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SYSTEM(3) Linux Programmer's Manual SYSTEM(3)


     system - execute a shell command


     #include <stdlib.h>
     int system(const char *command);


     The  system()  library  function uses fork(2) to create a child process
     that executes the shell command specified in command using execl(3)  as
         execl("/bin/sh", "sh", "-c", command, (char *) 0);
     system() returns after the command has been completed.
     During  execution  of  the command, SIGCHLD will be blocked, and SIGINT
     and SIGQUIT will be ignored, in the process that calls system()  (these
     signals  will  be  handled according to their defaults inside the child
     process that executes command).
     If command is NULL, then system() returns a status indicating whether a
     shell is available on the system.


     The return value of system() is one of the following:
  • If command is NULL, then a nonzero value if a shell is available, or

0 if no shell is available.

  • If a child process could not be created, or its status could not be

retrieved, the return value is -1.

  • If a shell could not be executed in the child process, then the

return value is as though the child shell terminated by calling

        _exit(2) with the status 127.
  • If all system calls succeed, then the return value is the termina-

tion status of the child shell used to execute command. (The termi-

        nation  status of a shell is the termination status of the last com-
        mand it executes.)
     In the last two cases, the return value is a "wait status" that can  be
     examined using the macros described in waitpid(2).  (i.e., WIFEXITED(),
     WEXITSTATUS(), and so on).
     system() does not affect the wait status of any other children.


     For  an  explanation  of  the  terms  used   in   this   section,   see
     |Interface | Attribute     | Value   |
     |system()  | Thread safety | MT-Safe |


     POSIX.1-2001, POSIX.1-2008, C89, C99.


     system()  provides  simplicity  and  convenience: it handles all of the
     details of calling fork(2), execl(3), and waitpid(2), as  well  as  the
     necessary manipulations of signals; in addition, the shell performs the
     usual substitutions and I/O redirections for command.  The main cost of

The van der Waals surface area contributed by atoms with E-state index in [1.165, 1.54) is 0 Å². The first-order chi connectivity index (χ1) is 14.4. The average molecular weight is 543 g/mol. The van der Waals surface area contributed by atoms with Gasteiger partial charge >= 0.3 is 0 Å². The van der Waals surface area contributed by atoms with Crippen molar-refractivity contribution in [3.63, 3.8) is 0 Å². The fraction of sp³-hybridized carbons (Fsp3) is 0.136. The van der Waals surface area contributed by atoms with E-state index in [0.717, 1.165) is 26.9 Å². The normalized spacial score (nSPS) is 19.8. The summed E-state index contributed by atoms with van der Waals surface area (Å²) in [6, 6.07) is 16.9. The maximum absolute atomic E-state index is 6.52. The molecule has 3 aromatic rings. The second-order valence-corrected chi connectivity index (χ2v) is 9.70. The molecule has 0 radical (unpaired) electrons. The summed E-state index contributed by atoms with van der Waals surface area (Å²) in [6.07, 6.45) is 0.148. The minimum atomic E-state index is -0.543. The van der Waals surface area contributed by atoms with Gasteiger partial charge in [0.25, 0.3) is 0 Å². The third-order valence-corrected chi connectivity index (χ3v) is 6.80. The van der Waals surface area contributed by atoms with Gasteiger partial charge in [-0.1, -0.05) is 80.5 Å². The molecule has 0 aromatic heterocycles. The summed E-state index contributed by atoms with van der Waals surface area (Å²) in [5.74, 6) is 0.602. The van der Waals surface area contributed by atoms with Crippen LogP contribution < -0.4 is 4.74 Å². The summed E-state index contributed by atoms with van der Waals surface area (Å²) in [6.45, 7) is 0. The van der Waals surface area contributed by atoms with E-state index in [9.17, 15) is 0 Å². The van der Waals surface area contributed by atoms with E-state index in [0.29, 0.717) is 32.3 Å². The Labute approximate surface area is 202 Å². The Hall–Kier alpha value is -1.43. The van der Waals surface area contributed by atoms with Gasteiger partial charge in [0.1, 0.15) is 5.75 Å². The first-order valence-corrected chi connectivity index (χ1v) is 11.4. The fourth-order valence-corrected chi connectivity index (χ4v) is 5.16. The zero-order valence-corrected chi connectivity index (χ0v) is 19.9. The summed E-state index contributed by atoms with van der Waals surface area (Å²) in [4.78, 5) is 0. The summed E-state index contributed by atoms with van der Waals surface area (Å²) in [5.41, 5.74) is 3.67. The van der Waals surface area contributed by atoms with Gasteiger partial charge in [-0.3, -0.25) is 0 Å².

system()  is inefficiency: additional system calls are required to cre-
     ate the process that runs the shell and to execute the shell.
     If the _XOPEN_SOURCE feature test macro is  defined  (before  including
     any  header  files), then the macros described in waitpid(2) (WEXITSTA-
     TUS(), etc.) are made available when including <stdlib.h>.
     As mentioned, system() ignores SIGINT and SIGQUIT.  This may make  pro-
     grams  that  call it from a loop uninterruptible, unless they take care
     themselves to check the exit status of the child.  For example:
         while (something) {
             int ret = system("foo");
             if (WIFSIGNALED(ret) &&
                 (WTERMSIG(ret) == SIGINT || WTERMSIG(ret) == SIGQUIT))
                     break; }
     According to POSIX.1, it is  unspecified  whether  handlers  registered
     using  pthread_atfork(3)  are  called during the execution of system().
     In the glibc implementation, such handlers are not called.
     In versions of glibc before 2.1.3, the check for  the  availability  of
     /bin/sh  was not actually performed if command was NULL; instead it was
     always assumed to be available, and system() always returned 1 in  this
     case.   Since glibc 2.1.3, this check is performed because, even though
     POSIX.1-2001 requires a conforming implementation to provide  a  shell,
     that  shell  may  not be available or executable if the calling program
     has  previously  called  chroot(2)   (which   is   not   specified   by
     It is possible for the shell command to terminate with a status of 127,
     which yields a system() return value that is indistinguishable from the
     case where a shell could not be executed in the child process.
     Do  not  use  system() from a privileged program (a set-user-ID or set-
     group-ID program, or a program with capabilities) because strange  val-
     ues  for  some  environment  variables  might be used to subvert system
     integrity.  For example, PATH could be manipulated so that an arbitrary
     program  is  executed  with privilege.  Use the exec(3) family of func-
     tions instead, but not execlp(3) or execvp(3) (which also use the  PATH
     environment variable to search for an executable).
     system()  will not, in fact, work properly from programs with set-user-
     ID or set-group-ID privileges on systems on which /bin/sh is bash  ver-
     sion  2:  as  a  security  measure, bash 2 drops privileges on startup.
     (Debian uses a different shell, dash(1), which does not  do  this  when
     invoked as sh.)
     Any  user input that is employed as part of command should be carefully
     sanitized, to ensure that unexpected shell commands or command  options
     are  not executed.  Such risks are especially grave when using system()
     from a privileged program.


     sh(1),  execve(2),  fork(2),  sigaction(2),  sigprocmask(2),   wait(2),
     exec(3), signal(7)


     This  page  is  part of release 4.16 of the Linux man-pages project.  A
     description of the project, information about reporting bugs,  and  the
     latest     version     of     this    page,    can    be    found    at
                                2017-09-15                         SYSTEM(3)
/data/webs/external/dokuwiki/data/pages/man/system.txt · Last modified: 2019/05/17 09:47 by

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